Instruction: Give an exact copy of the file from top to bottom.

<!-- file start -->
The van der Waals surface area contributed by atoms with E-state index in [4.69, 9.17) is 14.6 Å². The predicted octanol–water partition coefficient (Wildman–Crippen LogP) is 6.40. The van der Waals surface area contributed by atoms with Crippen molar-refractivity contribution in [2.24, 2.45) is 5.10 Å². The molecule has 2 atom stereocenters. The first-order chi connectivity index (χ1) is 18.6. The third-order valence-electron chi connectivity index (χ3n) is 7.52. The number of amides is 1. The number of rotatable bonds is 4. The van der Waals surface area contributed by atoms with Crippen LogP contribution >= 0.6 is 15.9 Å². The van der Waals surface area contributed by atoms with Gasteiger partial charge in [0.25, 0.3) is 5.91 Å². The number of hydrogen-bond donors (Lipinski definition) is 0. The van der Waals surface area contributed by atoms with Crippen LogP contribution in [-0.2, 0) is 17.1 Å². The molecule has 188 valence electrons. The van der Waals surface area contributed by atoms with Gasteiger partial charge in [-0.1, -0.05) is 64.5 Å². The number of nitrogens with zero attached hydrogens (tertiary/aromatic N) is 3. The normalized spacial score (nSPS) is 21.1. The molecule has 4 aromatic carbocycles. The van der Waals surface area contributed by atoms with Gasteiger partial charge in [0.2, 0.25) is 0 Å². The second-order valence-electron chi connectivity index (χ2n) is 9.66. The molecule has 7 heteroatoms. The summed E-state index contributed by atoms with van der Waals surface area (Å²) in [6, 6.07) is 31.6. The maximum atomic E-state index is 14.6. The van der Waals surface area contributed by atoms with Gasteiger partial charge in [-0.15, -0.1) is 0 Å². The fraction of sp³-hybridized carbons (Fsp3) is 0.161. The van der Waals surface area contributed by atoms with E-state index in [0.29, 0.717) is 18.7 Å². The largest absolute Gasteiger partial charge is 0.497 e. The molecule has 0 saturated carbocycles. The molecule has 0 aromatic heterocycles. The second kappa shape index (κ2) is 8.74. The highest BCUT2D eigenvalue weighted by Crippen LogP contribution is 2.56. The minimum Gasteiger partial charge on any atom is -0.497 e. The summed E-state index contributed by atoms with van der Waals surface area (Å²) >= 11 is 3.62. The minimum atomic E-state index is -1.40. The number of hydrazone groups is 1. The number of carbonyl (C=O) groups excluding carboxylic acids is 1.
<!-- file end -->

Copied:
The van der Waals surface area contributed by atoms with E-state index in [4.69, 9.17) is 14.6 Å². The predicted octanol–water partition coefficient (Wildman–Crippen LogP) is 6.40. The van der Waals surface area contributed by atoms with Crippen molar-refractivity contribution in [2.24, 2.45) is 5.10 Å². The molecule has 2 atom stereocenters. The first-order chi connectivity index (χ1) is 18.6. The third-order valence-electron chi connectivity index (χ3n) is 7.52. The number of amides is 1. The number of rotatable bonds is 4. The van der Waals surface area contributed by atoms with Crippen LogP contribution >= 0.6 is 15.9 Å². The van der Waals surface area contributed by atoms with Gasteiger partial charge in [0.25, 0.3) is 5.91 Å². The number of hydrogen-bond donors (Lipinski definition) is 0. The van der Waals surface area contributed by atoms with Crippen LogP contribution in [-0.2, 0) is 17.1 Å². The molecule has 188 valence electrons. The van der Waals surface area contributed by atoms with Gasteiger partial charge in [-0.1, -0.05) is 64.5 Å². The number of nitrogens with zero attached hydrogens (tertiary/aromatic N) is 3. The normalized spacial score (nSPS) is 21.1. The molecule has 4 aromatic carbocycles. The van der Waals surface area contributed by atoms with Gasteiger partial charge in [0.2, 0.25) is 0 Å². The second-order valence-electron chi connectivity index (χ2n) is 9.66. The molecule has 7 heteroatoms. The summed E-state index contributed by atoms with van der Waals surface area (Å²) in [6, 6.07) is 31.6. The maximum atomic E-state index is 14.6. The van der Waals surface area contributed by atoms with Gasteiger partial charge in [-0.15, -0.1) is 0 Å². The fraction of sp³-hybridized carbons (Fsp3) is 0.161. The van der Waals surface area contributed by atoms with E-state index in [0.29, 0.717) is 18.7 Å². The largest absolute Gasteiger partial charge is 0.497 e. The molecule has 0 saturated carbocycles. The molecule has 0 aromatic heterocycles. The second kappa shape index (κ2) is 8.74. The highest BCUT2D eigenvalue weighted by Crippen LogP contribution is 2.56. The minimum Gasteiger partial charge on any atom is -0.497 e. The summed E-state index contributed by atoms with van der Waals surface area (Å²) >= 11 is 3.62. The minimum atomic E-state index is -1.40. The number of hydrazone groups is 1. The number of carbonyl (C=O) groups excluding carboxylic acids is 1.